I will always think he is the cutest


What about you guys? How often do you jump and how big usually? Just curious what the norm is for everyone else!

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  1. I usually take 2 lessons per week with some jumping, usually around 2’3″-2’6″ with smaller jumps for warm-up and sometimes up to 3′ jumps if things are going well. I think the consistency is key for me — I don’t need to jump HUGE or tons of jumps, but jumping something twice a week keeps my mind “in the program” more effectively.

  2. It’s been YEARS since I’ve been in a real program, but I still think my old plan was a good one. Usually two jumping lessons a week if it was the off season (not showing). During show season, maybe once a week, unless we were showing back to back weekends, then I didn’t lesson at all in between unless we were having some kind of issue.
    You guys are looking great, so whatever you’re doing, it seems to be working for you!

  3. We tend to stick with jumping once a week in lessons, but sometimes I’ll do two lessons in a week and I don’t worry about it too much – the jumps are usually 3′ or lower, and we only bump them up bigger to finish out, or once in a while as a tune up lesson. We used to jump smaller jumps more often since we were getting used to each other and Frankie needed to learn a lot about how to use his body over fences, but nowadays he’s an old pro and we’re used to each other, so we don’t need as much to keep us sharp.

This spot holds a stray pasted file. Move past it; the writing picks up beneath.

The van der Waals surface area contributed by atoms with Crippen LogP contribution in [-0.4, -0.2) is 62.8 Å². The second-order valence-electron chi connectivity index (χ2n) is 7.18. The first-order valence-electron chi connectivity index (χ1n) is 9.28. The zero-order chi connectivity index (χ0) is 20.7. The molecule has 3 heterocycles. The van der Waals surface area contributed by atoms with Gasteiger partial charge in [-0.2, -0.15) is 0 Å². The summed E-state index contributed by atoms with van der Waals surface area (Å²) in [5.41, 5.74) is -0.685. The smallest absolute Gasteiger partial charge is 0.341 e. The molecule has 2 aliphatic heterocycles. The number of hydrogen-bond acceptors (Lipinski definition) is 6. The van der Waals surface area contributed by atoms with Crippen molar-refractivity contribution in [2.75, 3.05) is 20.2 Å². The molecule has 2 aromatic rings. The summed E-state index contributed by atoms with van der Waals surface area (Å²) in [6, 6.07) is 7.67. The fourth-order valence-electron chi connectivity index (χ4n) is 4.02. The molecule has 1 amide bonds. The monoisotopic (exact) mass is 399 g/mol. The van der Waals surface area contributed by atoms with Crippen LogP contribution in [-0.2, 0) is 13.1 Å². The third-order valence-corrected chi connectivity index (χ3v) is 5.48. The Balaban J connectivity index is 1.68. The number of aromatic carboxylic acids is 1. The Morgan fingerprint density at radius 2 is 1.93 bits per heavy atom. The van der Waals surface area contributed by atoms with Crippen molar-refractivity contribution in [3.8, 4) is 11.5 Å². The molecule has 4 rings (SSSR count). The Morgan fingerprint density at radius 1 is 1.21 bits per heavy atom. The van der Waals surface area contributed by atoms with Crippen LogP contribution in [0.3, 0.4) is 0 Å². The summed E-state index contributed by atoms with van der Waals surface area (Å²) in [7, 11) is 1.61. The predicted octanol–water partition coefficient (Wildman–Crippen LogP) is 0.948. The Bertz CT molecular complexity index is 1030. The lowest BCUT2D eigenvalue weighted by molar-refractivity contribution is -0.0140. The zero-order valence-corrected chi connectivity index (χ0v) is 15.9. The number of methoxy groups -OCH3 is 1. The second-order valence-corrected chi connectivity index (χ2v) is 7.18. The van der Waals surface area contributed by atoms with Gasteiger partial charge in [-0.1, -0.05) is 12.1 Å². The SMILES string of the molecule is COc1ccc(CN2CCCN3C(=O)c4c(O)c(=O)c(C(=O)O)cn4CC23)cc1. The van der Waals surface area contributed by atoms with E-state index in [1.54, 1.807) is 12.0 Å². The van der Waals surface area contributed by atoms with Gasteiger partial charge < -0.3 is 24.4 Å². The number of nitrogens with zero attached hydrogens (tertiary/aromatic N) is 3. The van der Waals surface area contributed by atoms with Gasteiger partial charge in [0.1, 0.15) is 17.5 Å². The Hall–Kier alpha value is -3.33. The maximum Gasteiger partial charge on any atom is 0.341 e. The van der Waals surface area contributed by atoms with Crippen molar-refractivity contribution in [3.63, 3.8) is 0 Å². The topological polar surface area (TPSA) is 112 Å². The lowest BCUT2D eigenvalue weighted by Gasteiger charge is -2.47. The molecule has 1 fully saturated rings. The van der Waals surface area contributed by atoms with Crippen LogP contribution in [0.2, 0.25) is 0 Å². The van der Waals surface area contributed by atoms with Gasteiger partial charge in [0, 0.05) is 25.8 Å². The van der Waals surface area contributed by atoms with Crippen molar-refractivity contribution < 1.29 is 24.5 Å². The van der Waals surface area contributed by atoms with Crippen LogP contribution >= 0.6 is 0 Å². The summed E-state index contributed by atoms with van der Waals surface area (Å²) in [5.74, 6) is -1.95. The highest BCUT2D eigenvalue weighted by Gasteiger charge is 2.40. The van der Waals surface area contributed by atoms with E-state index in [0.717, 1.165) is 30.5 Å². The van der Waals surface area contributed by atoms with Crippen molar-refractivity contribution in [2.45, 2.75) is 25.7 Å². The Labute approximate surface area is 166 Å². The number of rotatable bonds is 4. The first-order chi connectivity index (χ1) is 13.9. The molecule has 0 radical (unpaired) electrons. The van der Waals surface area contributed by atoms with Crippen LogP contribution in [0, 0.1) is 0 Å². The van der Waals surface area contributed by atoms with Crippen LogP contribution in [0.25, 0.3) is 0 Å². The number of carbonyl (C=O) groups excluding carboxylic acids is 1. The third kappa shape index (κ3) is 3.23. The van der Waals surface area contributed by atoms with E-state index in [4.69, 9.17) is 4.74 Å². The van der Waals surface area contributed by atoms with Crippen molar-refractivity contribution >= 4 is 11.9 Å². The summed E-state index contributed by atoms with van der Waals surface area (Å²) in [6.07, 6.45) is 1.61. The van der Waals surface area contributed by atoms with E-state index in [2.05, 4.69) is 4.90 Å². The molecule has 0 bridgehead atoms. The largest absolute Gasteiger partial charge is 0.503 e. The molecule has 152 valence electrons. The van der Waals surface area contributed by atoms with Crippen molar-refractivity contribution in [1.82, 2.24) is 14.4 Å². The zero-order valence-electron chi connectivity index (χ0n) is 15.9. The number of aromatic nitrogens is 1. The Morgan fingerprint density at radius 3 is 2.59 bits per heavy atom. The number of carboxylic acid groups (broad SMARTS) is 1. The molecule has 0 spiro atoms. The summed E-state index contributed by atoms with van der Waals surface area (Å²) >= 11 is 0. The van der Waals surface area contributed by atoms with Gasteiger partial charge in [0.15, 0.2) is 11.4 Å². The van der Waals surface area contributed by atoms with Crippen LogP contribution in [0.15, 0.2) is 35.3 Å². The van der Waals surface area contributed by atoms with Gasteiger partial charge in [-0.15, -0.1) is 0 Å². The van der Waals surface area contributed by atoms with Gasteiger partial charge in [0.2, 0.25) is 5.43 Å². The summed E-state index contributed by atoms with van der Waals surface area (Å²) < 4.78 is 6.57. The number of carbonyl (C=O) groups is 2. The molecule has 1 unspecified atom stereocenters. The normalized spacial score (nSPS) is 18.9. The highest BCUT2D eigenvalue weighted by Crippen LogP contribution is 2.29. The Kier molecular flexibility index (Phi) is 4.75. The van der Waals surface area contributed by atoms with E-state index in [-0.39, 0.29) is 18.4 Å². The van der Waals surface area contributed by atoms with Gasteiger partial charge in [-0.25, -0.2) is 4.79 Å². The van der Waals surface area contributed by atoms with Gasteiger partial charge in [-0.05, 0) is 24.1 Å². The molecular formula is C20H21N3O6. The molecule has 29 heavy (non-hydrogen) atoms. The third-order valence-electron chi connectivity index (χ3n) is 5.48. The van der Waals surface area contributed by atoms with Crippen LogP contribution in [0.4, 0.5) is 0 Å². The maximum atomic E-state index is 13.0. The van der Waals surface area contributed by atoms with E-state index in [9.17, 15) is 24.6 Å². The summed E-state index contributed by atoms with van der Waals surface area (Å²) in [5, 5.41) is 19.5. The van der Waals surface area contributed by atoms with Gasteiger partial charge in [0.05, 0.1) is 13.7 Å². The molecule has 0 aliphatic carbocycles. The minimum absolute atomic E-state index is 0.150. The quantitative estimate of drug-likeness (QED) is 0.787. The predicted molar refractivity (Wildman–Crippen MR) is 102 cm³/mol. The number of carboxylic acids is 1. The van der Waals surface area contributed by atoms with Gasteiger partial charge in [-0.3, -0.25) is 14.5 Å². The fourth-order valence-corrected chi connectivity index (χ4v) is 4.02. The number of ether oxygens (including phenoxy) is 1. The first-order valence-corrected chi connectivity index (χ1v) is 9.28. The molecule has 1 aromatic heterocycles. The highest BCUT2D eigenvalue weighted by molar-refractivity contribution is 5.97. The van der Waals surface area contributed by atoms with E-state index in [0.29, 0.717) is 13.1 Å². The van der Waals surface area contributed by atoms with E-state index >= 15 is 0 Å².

4. Disclaimer: I’m from northern europe and I’m doing jumpers, not hunters or eq.

    We usually jump once a week, typically on Tuesdays or Thursdays depending on when the next show is. I’m currently showing 1.20-1.30m classes so we don’t have to prep too much. With my home trainer we tend to start small, usually with cavaletti blocks and trot poles, and then gradually going up until we’re at around 1.30-1.35m.

    With my “Senior trainer” (Former olympian team coach, currently full time trainer to an LGCT rider!) we usually do 3 day bootcamps since he’s rarely in Sweden anymore. First day tends to be intensely focused on disciplined, like trot jumping 1.10m, canter 4 strides, trot over trot poles, back to canter, jump big oxer, canter 4 strides then back to trot. Also a lot of pirouette turns, changing the amount of strides between cavalettis to fit one more stride in/take one stride out. Second day is usually flatwork with poles in the morning and then mixing disciplinary training with full course jumping, i.e. basically jumping a course at competition height but doing canter-trot transitions, incorporating cavalettis and canter poles, etc etc. Final day is a full course, with the occasional quadruple (!) combination with like oxer-vertical-vertical-oxer with only one stride in-between and SUPER big.